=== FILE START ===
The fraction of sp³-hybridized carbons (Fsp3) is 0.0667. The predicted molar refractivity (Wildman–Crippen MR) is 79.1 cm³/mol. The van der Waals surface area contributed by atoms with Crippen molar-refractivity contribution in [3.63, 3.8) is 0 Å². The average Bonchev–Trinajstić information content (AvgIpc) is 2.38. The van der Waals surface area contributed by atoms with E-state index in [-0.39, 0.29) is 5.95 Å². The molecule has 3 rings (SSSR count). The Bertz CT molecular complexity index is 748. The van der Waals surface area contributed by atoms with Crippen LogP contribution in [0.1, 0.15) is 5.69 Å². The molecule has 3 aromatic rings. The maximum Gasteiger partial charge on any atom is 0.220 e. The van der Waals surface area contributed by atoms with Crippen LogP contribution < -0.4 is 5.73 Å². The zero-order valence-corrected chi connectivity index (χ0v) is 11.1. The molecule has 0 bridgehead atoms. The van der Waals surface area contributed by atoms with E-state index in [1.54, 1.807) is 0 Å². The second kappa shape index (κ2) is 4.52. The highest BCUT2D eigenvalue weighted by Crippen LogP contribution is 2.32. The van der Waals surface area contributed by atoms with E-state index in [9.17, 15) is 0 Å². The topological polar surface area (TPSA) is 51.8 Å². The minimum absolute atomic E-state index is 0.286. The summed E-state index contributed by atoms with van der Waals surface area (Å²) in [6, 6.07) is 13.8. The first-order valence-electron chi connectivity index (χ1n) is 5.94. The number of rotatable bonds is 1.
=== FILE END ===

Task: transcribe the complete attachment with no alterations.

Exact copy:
The fraction of sp³-hybridized carbons (Fsp3) is 0.0667. The predicted molar refractivity (Wildman–Crippen MR) is 79.1 cm³/mol. The van der Waals surface area contributed by atoms with Crippen molar-refractivity contribution in [3.63, 3.8) is 0 Å². The average Bonchev–Trinajstić information content (AvgIpc) is 2.38. The van der Waals surface area contributed by atoms with E-state index in [-0.39, 0.29) is 5.95 Å². The molecule has 3 rings (SSSR count). The Bertz CT molecular complexity index is 748. The van der Waals surface area contributed by atoms with Crippen LogP contribution in [0.1, 0.15) is 5.69 Å². The molecule has 3 aromatic rings. The maximum Gasteiger partial charge on any atom is 0.220 e. The van der Waals surface area contributed by atoms with Crippen LogP contribution < -0.4 is 5.73 Å². The zero-order valence-corrected chi connectivity index (χ0v) is 11.1. The molecule has 0 bridgehead atoms. The van der Waals surface area contributed by atoms with E-state index in [1.54, 1.807) is 0 Å². The second kappa shape index (κ2) is 4.52. The highest BCUT2D eigenvalue weighted by Crippen LogP contribution is 2.32. The van der Waals surface area contributed by atoms with E-state index in [9.17, 15) is 0 Å². The topological polar surface area (TPSA) is 51.8 Å². The minimum absolute atomic E-state index is 0.286. The summed E-state index contributed by atoms with van der Waals surface area (Å²) in [6, 6.07) is 13.8. The first-order valence-electron chi connectivity index (χ1n) is 5.94. The number of rotatable bonds is 1.